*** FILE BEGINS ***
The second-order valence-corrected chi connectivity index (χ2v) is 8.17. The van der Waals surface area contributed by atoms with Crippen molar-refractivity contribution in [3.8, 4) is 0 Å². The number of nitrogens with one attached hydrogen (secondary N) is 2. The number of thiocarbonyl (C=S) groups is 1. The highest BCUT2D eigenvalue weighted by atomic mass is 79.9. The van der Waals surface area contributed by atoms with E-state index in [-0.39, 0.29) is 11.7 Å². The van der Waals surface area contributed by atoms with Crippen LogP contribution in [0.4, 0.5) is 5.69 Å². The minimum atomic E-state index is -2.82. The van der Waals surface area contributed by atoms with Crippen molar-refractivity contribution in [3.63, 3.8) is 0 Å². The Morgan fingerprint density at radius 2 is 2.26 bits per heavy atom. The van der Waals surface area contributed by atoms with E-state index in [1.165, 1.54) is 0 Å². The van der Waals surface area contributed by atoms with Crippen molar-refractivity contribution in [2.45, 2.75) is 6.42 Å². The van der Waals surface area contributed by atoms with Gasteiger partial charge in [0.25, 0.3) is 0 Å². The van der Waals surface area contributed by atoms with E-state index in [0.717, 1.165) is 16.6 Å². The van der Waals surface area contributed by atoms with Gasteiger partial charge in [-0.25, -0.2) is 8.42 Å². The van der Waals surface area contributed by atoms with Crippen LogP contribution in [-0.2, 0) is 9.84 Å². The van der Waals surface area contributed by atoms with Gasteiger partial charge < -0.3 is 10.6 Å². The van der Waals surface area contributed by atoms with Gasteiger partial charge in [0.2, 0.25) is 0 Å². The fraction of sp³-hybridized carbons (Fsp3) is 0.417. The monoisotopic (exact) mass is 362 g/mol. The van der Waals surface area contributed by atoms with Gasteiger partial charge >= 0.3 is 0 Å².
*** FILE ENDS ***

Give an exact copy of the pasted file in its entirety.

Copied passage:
The second-order valence-corrected chi connectivity index (χ2v) is 8.17. The van der Waals surface area contributed by atoms with Crippen molar-refractivity contribution in [3.8, 4) is 0 Å². The number of nitrogens with one attached hydrogen (secondary N) is 2. The number of thiocarbonyl (C=S) groups is 1. The highest BCUT2D eigenvalue weighted by atomic mass is 79.9. The van der Waals surface area contributed by atoms with E-state index in [-0.39, 0.29) is 11.7 Å². The van der Waals surface area contributed by atoms with Crippen LogP contribution in [0.4, 0.5) is 5.69 Å². The minimum atomic E-state index is -2.82. The van der Waals surface area contributed by atoms with Crippen molar-refractivity contribution in [3.63, 3.8) is 0 Å². The Morgan fingerprint density at radius 2 is 2.26 bits per heavy atom. The van der Waals surface area contributed by atoms with E-state index in [1.165, 1.54) is 0 Å². The van der Waals surface area contributed by atoms with Crippen molar-refractivity contribution in [2.45, 2.75) is 6.42 Å². The van der Waals surface area contributed by atoms with Gasteiger partial charge in [0.25, 0.3) is 0 Å². The van der Waals surface area contributed by atoms with E-state index in [0.717, 1.165) is 16.6 Å². The van der Waals surface area contributed by atoms with Gasteiger partial charge in [-0.25, -0.2) is 8.42 Å². The van der Waals surface area contributed by atoms with Crippen LogP contribution in [-0.2, 0) is 9.84 Å². The van der Waals surface area contributed by atoms with Gasteiger partial charge < -0.3 is 10.6 Å². The van der Waals surface area contributed by atoms with Gasteiger partial charge in [0.2, 0.25) is 0 Å². The fraction of sp³-hybridized carbons (Fsp3) is 0.417. The monoisotopic (exact) mass is 362 g/mol. The van der Waals surface area contributed by atoms with Gasteiger partial charge >= 0.3 is 0 Å².